New Feedstocks for Biomanufacturing

Secure, Sustainable, Self-sufficient Island Communities

The Problem

The new bioeconomy has been built on agricultural surplus: food, fuel, medicine and materials produced from agricultural byproducts. But cheap plant-derived sugars, organic acids, and other carbon feedstocks for biomanufacturing isn't available to all communities. For highly urbanized, remote communities, such as Hawai'i, the slow return to agriculture from a tourism dependent economy is slow, hampering the transition to a secure, sustainable, and self-sufficient circular bioeconomy.

The Opportunity

The ubiquitous unnatural resource of the Plastocene is plastic waste: a dense source of fossil-fuel derived carbon typically piled on valuable land in landfills or incinerated to carbon dioxide. Transforming this carbon into a biodegradable feedstock compatible with the microbial and cellular workhorses of modern biomanufacturing provides a dual solution:  essential and high-value products of biotechnology grown from a persistent environmental pollutant.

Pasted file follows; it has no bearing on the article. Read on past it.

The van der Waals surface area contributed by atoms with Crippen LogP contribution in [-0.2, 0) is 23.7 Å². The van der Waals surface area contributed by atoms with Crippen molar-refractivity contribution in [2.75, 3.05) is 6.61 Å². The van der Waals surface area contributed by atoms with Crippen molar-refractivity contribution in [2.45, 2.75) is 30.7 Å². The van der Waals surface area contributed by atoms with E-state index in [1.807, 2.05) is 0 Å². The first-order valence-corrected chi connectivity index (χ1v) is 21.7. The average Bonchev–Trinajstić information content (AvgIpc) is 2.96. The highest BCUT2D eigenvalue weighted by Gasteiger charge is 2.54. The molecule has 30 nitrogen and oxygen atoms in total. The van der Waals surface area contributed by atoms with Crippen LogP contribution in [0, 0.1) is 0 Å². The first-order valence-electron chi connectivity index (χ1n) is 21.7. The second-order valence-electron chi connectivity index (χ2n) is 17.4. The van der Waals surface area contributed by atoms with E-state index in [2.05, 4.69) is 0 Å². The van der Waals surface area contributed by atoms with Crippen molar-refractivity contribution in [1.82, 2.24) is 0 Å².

See our full infographic and white paper on Biomanufacturing in the Plastocene for more.

What we're doing about it

 

Carbonmeal produced from the PICO process has exciting potential beyond a sustainable soil amendment. We're working to carefully screen and evolve key microbes and cell-lines to utilize Carbonmeal and it's derivatives to produce a wide range of food, fuels, medicines and materials.

We're actively looking for collaborators on this project. Reach out via our  Contacts page.